The rainy season has now officially started, weather experts confirm.
And, once again, the first severe storms in the metro area indicate that flooding will continue to be a major issue for Tapatios over the next few months.
Locals have become resigned to the perennial flooding despite politicians’ repeated promises that steps are being taken to reduce the problem. Last year, nearly $US6 million were spent on works designed to prevent persistent flooding at the yellow Millennium Arches and around Plaza del Sol, two of the worst-affected zones in the city. Predictably, Sunday’s storm – the first really heavy one of the year – inundated both zones.
Water build-up in the Lazaro Cardenas and Mariano Otero underpass (running under the arches) reached over a meter high, trapping several vehicles and causing a long backup of traffic. This is despite the installation of a 1.5-meter-wide drainage colector last year that was reported to have the capacity of whisking away 5,000 liters of water a second.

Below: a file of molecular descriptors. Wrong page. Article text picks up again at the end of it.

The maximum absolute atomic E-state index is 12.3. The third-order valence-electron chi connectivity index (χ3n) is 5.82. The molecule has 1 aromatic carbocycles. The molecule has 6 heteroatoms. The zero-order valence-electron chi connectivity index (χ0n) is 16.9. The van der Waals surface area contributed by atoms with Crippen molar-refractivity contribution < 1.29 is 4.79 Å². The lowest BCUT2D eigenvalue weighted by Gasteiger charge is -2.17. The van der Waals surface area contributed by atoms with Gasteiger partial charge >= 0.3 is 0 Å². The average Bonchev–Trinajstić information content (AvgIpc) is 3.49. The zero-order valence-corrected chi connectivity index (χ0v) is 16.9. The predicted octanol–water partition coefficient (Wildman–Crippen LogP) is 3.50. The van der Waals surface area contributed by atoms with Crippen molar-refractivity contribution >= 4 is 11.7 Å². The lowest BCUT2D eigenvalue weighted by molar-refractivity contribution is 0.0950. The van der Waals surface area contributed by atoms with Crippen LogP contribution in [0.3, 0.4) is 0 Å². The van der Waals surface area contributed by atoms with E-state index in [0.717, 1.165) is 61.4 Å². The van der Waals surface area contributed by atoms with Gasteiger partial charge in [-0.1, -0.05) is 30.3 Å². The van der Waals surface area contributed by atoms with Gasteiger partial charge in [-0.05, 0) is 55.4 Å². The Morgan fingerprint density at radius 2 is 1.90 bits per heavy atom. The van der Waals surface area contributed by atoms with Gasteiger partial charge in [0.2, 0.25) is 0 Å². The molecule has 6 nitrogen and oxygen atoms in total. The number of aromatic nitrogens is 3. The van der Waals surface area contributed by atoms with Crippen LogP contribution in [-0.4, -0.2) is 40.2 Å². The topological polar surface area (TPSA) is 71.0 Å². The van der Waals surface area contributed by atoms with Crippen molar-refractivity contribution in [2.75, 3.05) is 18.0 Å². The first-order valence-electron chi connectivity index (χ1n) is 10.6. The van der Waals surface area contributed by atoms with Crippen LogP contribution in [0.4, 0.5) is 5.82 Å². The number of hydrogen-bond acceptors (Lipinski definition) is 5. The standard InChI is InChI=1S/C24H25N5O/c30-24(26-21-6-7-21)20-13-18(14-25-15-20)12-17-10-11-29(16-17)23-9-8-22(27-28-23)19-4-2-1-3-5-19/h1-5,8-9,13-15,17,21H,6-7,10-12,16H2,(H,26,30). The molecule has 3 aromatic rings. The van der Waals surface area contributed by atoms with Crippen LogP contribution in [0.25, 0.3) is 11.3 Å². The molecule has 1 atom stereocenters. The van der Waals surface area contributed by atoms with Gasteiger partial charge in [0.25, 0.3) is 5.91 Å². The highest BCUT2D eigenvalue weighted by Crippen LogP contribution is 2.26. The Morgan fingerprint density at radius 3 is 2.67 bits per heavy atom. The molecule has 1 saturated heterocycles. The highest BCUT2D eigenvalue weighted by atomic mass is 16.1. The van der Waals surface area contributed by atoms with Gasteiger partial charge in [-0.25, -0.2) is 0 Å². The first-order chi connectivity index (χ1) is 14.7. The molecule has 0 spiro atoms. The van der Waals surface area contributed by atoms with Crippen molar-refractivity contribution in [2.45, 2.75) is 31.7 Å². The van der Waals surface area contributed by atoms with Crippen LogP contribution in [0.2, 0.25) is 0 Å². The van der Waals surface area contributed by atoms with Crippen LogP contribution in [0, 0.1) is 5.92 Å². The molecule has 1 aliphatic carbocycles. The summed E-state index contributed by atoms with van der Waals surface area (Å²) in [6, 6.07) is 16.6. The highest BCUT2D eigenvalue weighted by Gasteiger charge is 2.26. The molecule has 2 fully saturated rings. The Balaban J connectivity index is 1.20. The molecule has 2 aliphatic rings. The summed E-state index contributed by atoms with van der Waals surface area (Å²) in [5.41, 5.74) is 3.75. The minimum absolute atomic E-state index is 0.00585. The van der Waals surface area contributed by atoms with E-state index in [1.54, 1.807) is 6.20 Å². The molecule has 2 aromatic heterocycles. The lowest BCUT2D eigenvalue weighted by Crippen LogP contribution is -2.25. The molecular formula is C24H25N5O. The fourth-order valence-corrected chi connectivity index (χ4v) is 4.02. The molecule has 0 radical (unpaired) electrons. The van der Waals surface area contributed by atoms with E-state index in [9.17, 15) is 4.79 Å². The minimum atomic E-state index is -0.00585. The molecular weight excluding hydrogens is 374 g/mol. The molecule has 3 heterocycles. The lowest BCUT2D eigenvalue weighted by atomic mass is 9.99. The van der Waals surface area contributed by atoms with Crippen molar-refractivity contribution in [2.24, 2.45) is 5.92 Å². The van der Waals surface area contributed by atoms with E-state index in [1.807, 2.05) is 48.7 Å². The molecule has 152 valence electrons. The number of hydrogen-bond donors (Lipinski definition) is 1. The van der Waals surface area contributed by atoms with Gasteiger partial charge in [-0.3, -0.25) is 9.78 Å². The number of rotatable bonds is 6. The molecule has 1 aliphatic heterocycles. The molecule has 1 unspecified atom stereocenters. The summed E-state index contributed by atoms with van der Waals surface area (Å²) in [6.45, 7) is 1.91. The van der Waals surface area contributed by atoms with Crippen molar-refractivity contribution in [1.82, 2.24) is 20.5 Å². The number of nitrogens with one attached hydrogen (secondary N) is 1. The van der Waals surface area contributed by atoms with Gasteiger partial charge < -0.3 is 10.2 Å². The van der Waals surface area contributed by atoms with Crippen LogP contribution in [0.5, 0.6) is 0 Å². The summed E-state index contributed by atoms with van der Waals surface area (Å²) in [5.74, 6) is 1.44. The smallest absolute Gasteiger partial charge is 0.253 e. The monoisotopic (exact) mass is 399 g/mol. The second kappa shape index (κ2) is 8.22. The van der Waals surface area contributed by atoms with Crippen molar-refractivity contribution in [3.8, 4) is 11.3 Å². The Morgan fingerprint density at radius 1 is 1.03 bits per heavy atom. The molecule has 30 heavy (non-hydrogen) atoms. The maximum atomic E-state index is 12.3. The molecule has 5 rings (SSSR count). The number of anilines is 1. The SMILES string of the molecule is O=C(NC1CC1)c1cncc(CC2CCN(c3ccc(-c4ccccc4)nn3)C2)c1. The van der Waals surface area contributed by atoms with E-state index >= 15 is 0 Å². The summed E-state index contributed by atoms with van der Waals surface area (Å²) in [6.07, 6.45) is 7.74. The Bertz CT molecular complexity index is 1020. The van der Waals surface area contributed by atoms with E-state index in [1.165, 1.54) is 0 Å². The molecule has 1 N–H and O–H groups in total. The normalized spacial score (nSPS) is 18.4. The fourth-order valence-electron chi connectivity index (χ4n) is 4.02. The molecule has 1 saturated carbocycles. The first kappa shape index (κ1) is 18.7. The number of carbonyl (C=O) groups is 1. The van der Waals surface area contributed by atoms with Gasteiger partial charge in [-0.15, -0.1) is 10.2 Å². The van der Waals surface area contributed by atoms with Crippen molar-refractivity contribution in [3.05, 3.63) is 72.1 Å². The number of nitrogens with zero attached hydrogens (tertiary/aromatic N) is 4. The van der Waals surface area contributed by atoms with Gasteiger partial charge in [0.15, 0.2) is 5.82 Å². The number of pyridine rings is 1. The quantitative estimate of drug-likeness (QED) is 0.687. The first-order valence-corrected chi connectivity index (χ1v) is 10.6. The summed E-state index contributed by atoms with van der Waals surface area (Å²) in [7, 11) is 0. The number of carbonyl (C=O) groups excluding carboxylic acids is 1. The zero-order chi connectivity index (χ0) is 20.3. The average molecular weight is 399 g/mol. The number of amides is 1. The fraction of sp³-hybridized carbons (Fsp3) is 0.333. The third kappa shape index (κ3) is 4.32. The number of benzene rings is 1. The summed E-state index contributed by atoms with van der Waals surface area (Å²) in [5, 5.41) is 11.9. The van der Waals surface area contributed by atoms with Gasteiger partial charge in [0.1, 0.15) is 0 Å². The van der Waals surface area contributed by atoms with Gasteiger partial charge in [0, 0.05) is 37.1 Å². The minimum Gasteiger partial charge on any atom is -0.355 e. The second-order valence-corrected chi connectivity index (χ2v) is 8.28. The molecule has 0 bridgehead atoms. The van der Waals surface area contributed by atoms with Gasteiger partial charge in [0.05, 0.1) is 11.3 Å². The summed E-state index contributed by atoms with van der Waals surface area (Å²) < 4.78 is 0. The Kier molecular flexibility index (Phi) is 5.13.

Also to no avail was a much higher sum spent on two colectores installed under Avenida Lopez Mateos in 2018. Sunday’s storm flooded out a 100-meter stretch of the important artery, running from Avenida las Rosas, past a shopping mall, and on to the southern leg of the avenue. Images posted on social media sites showed various cars almost fully submerged in the flooding.
Zapopan authorities reported that 21 trees fell during Sunday’s storm and several passengers needed rescuing after finding themselves trapped in their vehicles on Avenida Patria.
All drivers are urged to take special care during metro-area rainstorms, especially avoiding underpasses that can flood rapidly. Parking one’s vehicle and sitting out the storm in a safe area – preferably not beneath large swaying trees – is often the savviest advice.